9th November 2005
to get back on the bus
Some 16 billion euro
will be spent on rail in Ireland in the next 10 years. Thats according
to last weeks much-hyped Transport 21 plan which aims to end gridlock
by getting us out of our cars and onto public transport.
In Dublin, the plans
include things which should have been done 20 years ago. There will be
a north-south underground from Swords to Stephens Green running
under the Airport. And there will be an east-west tunnel from Heuston
to Connolly also calling at Stephens Green. The Dart will effectively
be extended to Swords, Maynooth, and Celbridge.
Funny enough, this is remarkably like the plan thought up in the 1970s
and of which only the present Dart lines were built. Since then we have
built on the success of the Dart by ignoring it as a template.
Anyway, lets not be mean. If these new heavy rail lines are built
they will make a huge difference.
Of course, we wont see any of this until the ten years are nearly
up. Thats the first bad point about this plan. The second is that
huge swathes of Dublin will be untouched because not enough emphasis is
being put on the bus system.
As it stands, about four times as many people use buses as use rail. And
because of the sprawl of this city, that is unlikely to change much. When
you consider that it cost e800 million to build just two Luas lines, the
debate about rubber wheels as against steel wheels needs another outing.
We simply cant build a rail track to every district and every industrial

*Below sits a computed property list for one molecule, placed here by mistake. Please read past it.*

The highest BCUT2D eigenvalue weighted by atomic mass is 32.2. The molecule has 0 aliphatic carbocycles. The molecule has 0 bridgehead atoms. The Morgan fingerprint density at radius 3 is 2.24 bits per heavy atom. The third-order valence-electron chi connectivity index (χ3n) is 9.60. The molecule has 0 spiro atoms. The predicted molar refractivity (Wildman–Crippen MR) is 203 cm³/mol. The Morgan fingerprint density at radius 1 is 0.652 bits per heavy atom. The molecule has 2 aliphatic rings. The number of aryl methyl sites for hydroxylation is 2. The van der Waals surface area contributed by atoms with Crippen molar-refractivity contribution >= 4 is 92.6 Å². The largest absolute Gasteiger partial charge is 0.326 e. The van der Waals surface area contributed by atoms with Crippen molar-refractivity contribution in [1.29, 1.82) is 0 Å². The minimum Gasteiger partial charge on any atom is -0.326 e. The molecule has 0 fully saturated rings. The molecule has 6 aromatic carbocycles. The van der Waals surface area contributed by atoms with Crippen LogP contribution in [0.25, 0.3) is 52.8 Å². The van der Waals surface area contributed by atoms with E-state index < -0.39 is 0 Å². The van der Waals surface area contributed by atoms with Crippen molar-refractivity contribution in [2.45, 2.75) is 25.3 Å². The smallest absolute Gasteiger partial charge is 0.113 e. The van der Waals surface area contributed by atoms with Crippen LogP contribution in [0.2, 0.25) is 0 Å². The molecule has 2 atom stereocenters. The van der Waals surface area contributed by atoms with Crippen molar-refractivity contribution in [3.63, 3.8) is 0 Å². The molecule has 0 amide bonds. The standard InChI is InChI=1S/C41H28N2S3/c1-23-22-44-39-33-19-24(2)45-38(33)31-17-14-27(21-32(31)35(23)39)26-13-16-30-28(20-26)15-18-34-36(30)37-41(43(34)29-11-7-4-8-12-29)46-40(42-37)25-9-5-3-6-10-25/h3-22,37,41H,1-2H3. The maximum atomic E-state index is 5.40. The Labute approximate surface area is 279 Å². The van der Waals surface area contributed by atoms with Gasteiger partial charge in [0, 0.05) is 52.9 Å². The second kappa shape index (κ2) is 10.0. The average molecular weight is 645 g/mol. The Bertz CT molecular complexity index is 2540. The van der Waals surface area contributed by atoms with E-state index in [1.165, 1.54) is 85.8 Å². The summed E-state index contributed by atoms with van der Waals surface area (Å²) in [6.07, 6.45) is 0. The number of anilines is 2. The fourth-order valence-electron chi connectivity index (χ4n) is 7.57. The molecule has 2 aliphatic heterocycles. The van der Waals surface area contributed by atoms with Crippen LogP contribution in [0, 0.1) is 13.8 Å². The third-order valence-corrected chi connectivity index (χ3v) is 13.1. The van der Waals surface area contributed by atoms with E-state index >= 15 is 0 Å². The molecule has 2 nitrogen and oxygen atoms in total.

estate in Dublin. Rail lines cant be moved as traffic changes occur.
Yet, if we are to replicate the car journeys that 50% of commuters make
that is precisely the type of services we have to provide.
In the last ten years there has been a revolution in new bus technology.
Low floor buses and new hybrid engines (electrical/ diesel) have blurred
the differences between trams and buses.
What is required is additional capacity in the city center and at other
centres around the city. The obvious solution is to go underground. So
far this has only been considered for Luas and rail. But it makes even
more sense to provide underground capacity for buses.
Shallow cut-and-cover tunnels immediately beneath the road surface and
running between the canals would transform the reliability of the bus
system in Dublin. There would be no need to provide stations - the buses
would simply surface in a number of streets along the way.
Although this might sound a little barmy at first, systems like these
are being brought in around the world. In Brisbane the South East Busway
includes 1.6km of tunnel and 2km of elevated roadway. In its first 12
months it carried one million extra passengers on core services. Two thirds
of Brisbanes buses use part or all of the system.
The thing is that we are going to spend big bucks. Dublin is not a typical
European city due to its sprawl. Dart can provide a spine for the public
transport system but the system also needs to be flexible and dispersed
at local level.
Bus Rapid Transit allows for progress up front. For more places and for